Speaker #1 — Jeff Linsky
What lies just outside of the heliosphere and why this is important for explaining the recent detection of 60Fe in Antarctic snow
Koll et al. (Phys Rev. Let 123, 072701 (2019)) recently reported the detection of 60Fe in interstellar dust grains found in Antarctic snow accumulated over the last 20 years. How can this unexpected discovery of supernova debris be explained? I will propose two possible explanations based on our study of warm interstellar gas clouds that are in contact with and shape the outer heliosphere. The warm partially ionized gas close to the Sun can be studied from the inflow of neutral helium into the inner solar system and also by the flow of interstellar gas determined from absorption lines formed in the interstellar medium. These two techniques appear to give conflicting results. We propose a model consistent with both data sets that shows that the outer heliosphere is in contact with 4 interstellar clouds. We propose that the measured 60Fe in Antarctic snow can be explained by the inflow of large dust grains from these clouds that are in contact with the outer heliosphere. This could be continuous injection of 60Fe containing dust grains at a low level or by an unusual event seen in the 2005 Ulysses data. The two possibilities and the historical record of the Sun’s motion through the local ISM can be tested by further studies of older snow and ice samples.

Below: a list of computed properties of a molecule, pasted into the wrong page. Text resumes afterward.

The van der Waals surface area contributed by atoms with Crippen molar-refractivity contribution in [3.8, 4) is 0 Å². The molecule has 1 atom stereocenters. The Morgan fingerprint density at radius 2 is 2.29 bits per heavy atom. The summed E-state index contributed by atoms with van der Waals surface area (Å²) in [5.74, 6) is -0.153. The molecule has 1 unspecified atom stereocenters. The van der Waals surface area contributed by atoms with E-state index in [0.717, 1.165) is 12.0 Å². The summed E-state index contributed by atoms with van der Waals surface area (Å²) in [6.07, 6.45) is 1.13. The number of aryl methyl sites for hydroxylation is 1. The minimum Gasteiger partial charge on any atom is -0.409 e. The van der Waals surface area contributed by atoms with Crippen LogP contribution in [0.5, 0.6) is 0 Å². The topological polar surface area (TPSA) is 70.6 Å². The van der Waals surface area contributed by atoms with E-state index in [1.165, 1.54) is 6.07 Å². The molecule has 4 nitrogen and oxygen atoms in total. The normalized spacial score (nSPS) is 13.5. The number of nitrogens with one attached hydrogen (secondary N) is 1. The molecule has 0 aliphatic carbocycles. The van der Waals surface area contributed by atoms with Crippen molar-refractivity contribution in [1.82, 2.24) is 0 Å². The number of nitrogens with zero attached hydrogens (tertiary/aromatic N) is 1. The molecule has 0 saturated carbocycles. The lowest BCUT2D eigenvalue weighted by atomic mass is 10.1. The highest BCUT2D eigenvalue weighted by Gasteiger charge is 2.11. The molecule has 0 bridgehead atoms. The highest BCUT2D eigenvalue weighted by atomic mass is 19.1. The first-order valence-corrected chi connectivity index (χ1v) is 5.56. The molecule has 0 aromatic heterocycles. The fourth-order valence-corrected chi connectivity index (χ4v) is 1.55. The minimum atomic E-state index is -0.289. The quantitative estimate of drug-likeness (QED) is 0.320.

Speaker #2 — Joe Bright
title and abstract TBA